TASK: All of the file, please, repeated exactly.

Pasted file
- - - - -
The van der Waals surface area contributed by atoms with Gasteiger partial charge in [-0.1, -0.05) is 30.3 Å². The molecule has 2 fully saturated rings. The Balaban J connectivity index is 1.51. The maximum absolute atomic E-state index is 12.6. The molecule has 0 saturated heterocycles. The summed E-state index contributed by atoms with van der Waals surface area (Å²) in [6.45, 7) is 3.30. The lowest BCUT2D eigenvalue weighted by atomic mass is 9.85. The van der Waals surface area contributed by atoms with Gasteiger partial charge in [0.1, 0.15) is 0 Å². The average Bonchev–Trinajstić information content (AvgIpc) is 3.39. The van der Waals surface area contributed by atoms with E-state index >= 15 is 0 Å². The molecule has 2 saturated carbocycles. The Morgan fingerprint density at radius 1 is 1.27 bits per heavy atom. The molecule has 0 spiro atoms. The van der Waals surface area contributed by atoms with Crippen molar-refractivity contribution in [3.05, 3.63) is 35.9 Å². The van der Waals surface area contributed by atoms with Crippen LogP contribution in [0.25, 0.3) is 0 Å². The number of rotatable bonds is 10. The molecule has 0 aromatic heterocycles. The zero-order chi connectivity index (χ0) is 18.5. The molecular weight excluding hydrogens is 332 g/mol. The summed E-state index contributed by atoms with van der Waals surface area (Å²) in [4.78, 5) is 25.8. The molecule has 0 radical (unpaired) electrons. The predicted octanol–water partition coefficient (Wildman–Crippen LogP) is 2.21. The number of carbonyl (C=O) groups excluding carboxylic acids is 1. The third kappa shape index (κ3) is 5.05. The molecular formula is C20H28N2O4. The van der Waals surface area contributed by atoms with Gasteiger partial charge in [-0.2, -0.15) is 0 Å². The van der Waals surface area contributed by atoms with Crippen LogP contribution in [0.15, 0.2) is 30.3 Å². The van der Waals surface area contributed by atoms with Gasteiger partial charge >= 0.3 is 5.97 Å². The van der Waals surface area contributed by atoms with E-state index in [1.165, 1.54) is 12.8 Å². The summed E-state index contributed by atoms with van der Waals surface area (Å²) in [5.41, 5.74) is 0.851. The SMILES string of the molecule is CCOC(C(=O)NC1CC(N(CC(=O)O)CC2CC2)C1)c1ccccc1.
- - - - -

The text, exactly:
The van der Waals surface area contributed by atoms with Gasteiger partial charge in [-0.1, -0.05) is 30.3 Å². The molecule has 2 fully saturated rings. The Balaban J connectivity index is 1.51. The maximum absolute atomic E-state index is 12.6. The molecule has 0 saturated heterocycles. The summed E-state index contributed by atoms with van der Waals surface area (Å²) in [6.45, 7) is 3.30. The lowest BCUT2D eigenvalue weighted by atomic mass is 9.85. The van der Waals surface area contributed by atoms with Gasteiger partial charge in [0.1, 0.15) is 0 Å². The average Bonchev–Trinajstić information content (AvgIpc) is 3.39. The van der Waals surface area contributed by atoms with E-state index >= 15 is 0 Å². The molecule has 2 saturated carbocycles. The Morgan fingerprint density at radius 1 is 1.27 bits per heavy atom. The molecule has 0 spiro atoms. The van der Waals surface area contributed by atoms with Crippen molar-refractivity contribution in [3.05, 3.63) is 35.9 Å². The van der Waals surface area contributed by atoms with Crippen LogP contribution in [0.25, 0.3) is 0 Å². The number of rotatable bonds is 10. The molecule has 0 aromatic heterocycles. The zero-order chi connectivity index (χ0) is 18.5. The molecular weight excluding hydrogens is 332 g/mol. The summed E-state index contributed by atoms with van der Waals surface area (Å²) in [4.78, 5) is 25.8. The molecule has 0 radical (unpaired) electrons. The predicted octanol–water partition coefficient (Wildman–Crippen LogP) is 2.21. The number of carbonyl (C=O) groups excluding carboxylic acids is 1. The third kappa shape index (κ3) is 5.05. The molecular formula is C20H28N2O4. The van der Waals surface area contributed by atoms with Gasteiger partial charge in [-0.2, -0.15) is 0 Å². The van der Waals surface area contributed by atoms with Crippen LogP contribution in [0.15, 0.2) is 30.3 Å². The van der Waals surface area contributed by atoms with Gasteiger partial charge >= 0.3 is 5.97 Å². The van der Waals surface area contributed by atoms with E-state index in [1.165, 1.54) is 12.8 Å². The summed E-state index contributed by atoms with van der Waals surface area (Å²) in [5.41, 5.74) is 0.851. The SMILES string of the molecule is CCOC(C(=O)NC1CC(N(CC(=O)O)CC2CC2)C1)c1ccccc1.